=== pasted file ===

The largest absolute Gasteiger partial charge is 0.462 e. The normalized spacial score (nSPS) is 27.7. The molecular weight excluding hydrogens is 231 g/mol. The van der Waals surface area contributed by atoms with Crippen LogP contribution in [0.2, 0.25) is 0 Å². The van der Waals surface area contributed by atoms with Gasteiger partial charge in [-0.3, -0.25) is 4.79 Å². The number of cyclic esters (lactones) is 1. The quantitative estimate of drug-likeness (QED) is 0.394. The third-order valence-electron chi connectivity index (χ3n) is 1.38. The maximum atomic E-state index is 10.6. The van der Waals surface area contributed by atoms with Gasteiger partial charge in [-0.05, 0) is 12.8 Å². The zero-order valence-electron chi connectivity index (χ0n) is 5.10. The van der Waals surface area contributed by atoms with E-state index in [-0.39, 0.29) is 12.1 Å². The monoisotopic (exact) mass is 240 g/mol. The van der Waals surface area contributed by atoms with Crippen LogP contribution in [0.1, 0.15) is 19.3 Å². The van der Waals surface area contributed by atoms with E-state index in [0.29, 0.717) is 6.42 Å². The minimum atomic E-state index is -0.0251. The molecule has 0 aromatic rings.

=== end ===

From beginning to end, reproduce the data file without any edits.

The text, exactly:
The largest absolute Gasteiger partial charge is 0.462 e. The normalized spacial score (nSPS) is 27.7. The molecular weight excluding hydrogens is 231 g/mol. The van der Waals surface area contributed by atoms with Crippen LogP contribution in [0.2, 0.25) is 0 Å². The van der Waals surface area contributed by atoms with Gasteiger partial charge in [-0.3, -0.25) is 4.79 Å². The number of cyclic esters (lactones) is 1. The quantitative estimate of drug-likeness (QED) is 0.394. The third-order valence-electron chi connectivity index (χ3n) is 1.38. The maximum atomic E-state index is 10.6. The van der Waals surface area contributed by atoms with Gasteiger partial charge in [-0.05, 0) is 12.8 Å². The zero-order valence-electron chi connectivity index (χ0n) is 5.10. The van der Waals surface area contributed by atoms with E-state index in [-0.39, 0.29) is 12.1 Å². The monoisotopic (exact) mass is 240 g/mol. The van der Waals surface area contributed by atoms with Crippen LogP contribution in [0.1, 0.15) is 19.3 Å². The van der Waals surface area contributed by atoms with E-state index in [0.29, 0.717) is 6.42 Å². The minimum atomic E-state index is -0.0251. The molecule has 0 aromatic rings.